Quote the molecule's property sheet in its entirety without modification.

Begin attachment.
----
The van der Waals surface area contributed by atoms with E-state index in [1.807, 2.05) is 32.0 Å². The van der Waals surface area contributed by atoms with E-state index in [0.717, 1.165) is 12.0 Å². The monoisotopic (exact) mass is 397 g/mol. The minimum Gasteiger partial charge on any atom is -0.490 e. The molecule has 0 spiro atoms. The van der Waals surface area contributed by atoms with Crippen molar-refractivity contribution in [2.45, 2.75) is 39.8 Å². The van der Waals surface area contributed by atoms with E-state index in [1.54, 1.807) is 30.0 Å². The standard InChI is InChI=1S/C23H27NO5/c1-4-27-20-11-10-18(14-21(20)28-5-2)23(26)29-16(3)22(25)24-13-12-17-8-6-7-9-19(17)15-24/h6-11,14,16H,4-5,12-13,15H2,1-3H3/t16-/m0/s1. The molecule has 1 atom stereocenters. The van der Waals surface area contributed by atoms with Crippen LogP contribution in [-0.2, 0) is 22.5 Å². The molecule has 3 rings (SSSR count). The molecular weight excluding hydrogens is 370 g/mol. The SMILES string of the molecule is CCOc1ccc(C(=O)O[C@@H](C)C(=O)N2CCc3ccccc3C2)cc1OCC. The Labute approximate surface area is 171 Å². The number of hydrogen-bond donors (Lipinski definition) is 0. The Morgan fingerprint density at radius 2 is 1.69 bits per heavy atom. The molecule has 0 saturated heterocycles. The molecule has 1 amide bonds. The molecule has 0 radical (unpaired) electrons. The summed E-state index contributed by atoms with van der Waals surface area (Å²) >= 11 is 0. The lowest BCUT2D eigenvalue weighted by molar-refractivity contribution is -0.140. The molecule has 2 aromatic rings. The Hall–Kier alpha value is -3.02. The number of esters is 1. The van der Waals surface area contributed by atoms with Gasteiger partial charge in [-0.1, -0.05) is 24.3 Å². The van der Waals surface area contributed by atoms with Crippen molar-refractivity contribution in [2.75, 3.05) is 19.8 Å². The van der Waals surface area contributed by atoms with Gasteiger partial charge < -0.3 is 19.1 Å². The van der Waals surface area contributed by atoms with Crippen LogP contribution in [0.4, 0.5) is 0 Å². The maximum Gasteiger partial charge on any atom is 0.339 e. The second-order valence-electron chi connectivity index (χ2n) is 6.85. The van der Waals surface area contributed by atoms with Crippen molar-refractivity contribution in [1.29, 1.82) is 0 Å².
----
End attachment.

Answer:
The van der Waals surface area contributed by atoms with E-state index in [1.807, 2.05) is 32.0 Å². The van der Waals surface area contributed by atoms with E-state index in [0.717, 1.165) is 12.0 Å². The monoisotopic (exact) mass is 397 g/mol. The minimum Gasteiger partial charge on any atom is -0.490 e. The molecule has 0 spiro atoms. The van der Waals surface area contributed by atoms with Crippen molar-refractivity contribution in [2.45, 2.75) is 39.8 Å². The van der Waals surface area contributed by atoms with E-state index in [1.54, 1.807) is 30.0 Å². The standard InChI is InChI=1S/C23H27NO5/c1-4-27-20-11-10-18(14-21(20)28-5-2)23(26)29-16(3)22(25)24-13-12-17-8-6-7-9-19(17)15-24/h6-11,14,16H,4-5,12-13,15H2,1-3H3/t16-/m0/s1. The molecule has 1 atom stereocenters. The van der Waals surface area contributed by atoms with Crippen LogP contribution in [-0.2, 0) is 22.5 Å². The molecule has 3 rings (SSSR count). The molecular weight excluding hydrogens is 370 g/mol. The SMILES string of the molecule is CCOc1ccc(C(=O)O[C@@H](C)C(=O)N2CCc3ccccc3C2)cc1OCC. The Labute approximate surface area is 171 Å². The number of hydrogen-bond donors (Lipinski definition) is 0. The Morgan fingerprint density at radius 2 is 1.69 bits per heavy atom. The molecule has 0 saturated heterocycles. The molecule has 1 amide bonds. The molecule has 0 radical (unpaired) electrons. The summed E-state index contributed by atoms with van der Waals surface area (Å²) >= 11 is 0. The lowest BCUT2D eigenvalue weighted by molar-refractivity contribution is -0.140. The molecule has 2 aromatic rings. The Hall–Kier alpha value is -3.02. The number of esters is 1. The van der Waals surface area contributed by atoms with Gasteiger partial charge in [-0.1, -0.05) is 24.3 Å². The van der Waals surface area contributed by atoms with Crippen molar-refractivity contribution in [2.75, 3.05) is 19.8 Å². The van der Waals surface area contributed by atoms with Gasteiger partial charge < -0.3 is 19.1 Å². The van der Waals surface area contributed by atoms with Crippen LogP contribution in [0.4, 0.5) is 0 Å². The maximum Gasteiger partial charge on any atom is 0.339 e. The second-order valence-electron chi connectivity index (χ2n) is 6.85. The van der Waals surface area contributed by atoms with Crippen molar-refractivity contribution in [1.29, 1.82) is 0 Å².